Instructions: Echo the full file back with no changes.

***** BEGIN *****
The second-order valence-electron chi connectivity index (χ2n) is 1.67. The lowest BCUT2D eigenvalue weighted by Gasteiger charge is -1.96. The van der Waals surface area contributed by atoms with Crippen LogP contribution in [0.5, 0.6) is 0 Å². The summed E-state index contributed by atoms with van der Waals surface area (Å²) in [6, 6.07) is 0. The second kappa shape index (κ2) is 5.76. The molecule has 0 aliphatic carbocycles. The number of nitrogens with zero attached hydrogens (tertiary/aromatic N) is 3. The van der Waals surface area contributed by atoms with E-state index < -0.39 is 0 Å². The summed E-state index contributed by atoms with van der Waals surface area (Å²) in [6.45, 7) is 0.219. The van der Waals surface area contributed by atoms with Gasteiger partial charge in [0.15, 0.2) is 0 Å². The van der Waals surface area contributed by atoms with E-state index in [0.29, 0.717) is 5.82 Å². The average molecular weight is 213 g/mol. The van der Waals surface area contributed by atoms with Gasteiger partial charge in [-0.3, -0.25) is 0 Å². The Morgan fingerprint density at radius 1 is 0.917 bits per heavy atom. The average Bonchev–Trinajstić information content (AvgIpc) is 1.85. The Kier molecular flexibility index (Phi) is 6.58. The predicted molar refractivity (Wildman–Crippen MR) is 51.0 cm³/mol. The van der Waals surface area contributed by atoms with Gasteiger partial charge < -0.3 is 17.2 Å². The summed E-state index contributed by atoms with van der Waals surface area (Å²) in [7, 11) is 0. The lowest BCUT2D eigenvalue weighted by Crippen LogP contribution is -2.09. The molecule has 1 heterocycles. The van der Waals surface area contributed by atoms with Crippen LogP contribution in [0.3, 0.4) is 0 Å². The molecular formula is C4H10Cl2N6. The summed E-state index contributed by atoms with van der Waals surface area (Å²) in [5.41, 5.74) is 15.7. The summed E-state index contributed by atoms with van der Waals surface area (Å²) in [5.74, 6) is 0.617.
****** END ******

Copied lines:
The second-order valence-electron chi connectivity index (χ2n) is 1.67. The lowest BCUT2D eigenvalue weighted by Gasteiger charge is -1.96. The van der Waals surface area contributed by atoms with Crippen LogP contribution in [0.5, 0.6) is 0 Å². The summed E-state index contributed by atoms with van der Waals surface area (Å²) in [6, 6.07) is 0. The second kappa shape index (κ2) is 5.76. The molecule has 0 aliphatic carbocycles. The number of nitrogens with zero attached hydrogens (tertiary/aromatic N) is 3. The van der Waals surface area contributed by atoms with E-state index < -0.39 is 0 Å². The summed E-state index contributed by atoms with van der Waals surface area (Å²) in [6.45, 7) is 0.219. The van der Waals surface area contributed by atoms with Gasteiger partial charge in [0.15, 0.2) is 0 Å². The van der Waals surface area contributed by atoms with E-state index in [0.29, 0.717) is 5.82 Å². The average molecular weight is 213 g/mol. The van der Waals surface area contributed by atoms with Gasteiger partial charge in [-0.3, -0.25) is 0 Å². The Morgan fingerprint density at radius 1 is 0.917 bits per heavy atom. The average Bonchev–Trinajstić information content (AvgIpc) is 1.85. The Kier molecular flexibility index (Phi) is 6.58. The predicted molar refractivity (Wildman–Crippen MR) is 51.0 cm³/mol. The van der Waals surface area contributed by atoms with Gasteiger partial charge < -0.3 is 17.2 Å². The summed E-state index contributed by atoms with van der Waals surface area (Å²) in [7, 11) is 0. The lowest BCUT2D eigenvalue weighted by Crippen LogP contribution is -2.09. The molecule has 1 heterocycles. The van der Waals surface area contributed by atoms with Crippen LogP contribution in [0.3, 0.4) is 0 Å². The molecular formula is C4H10Cl2N6. The summed E-state index contributed by atoms with van der Waals surface area (Å²) in [5.41, 5.74) is 15.7. The summed E-state index contributed by atoms with van der Waals surface area (Å²) in [5.74, 6) is 0.617.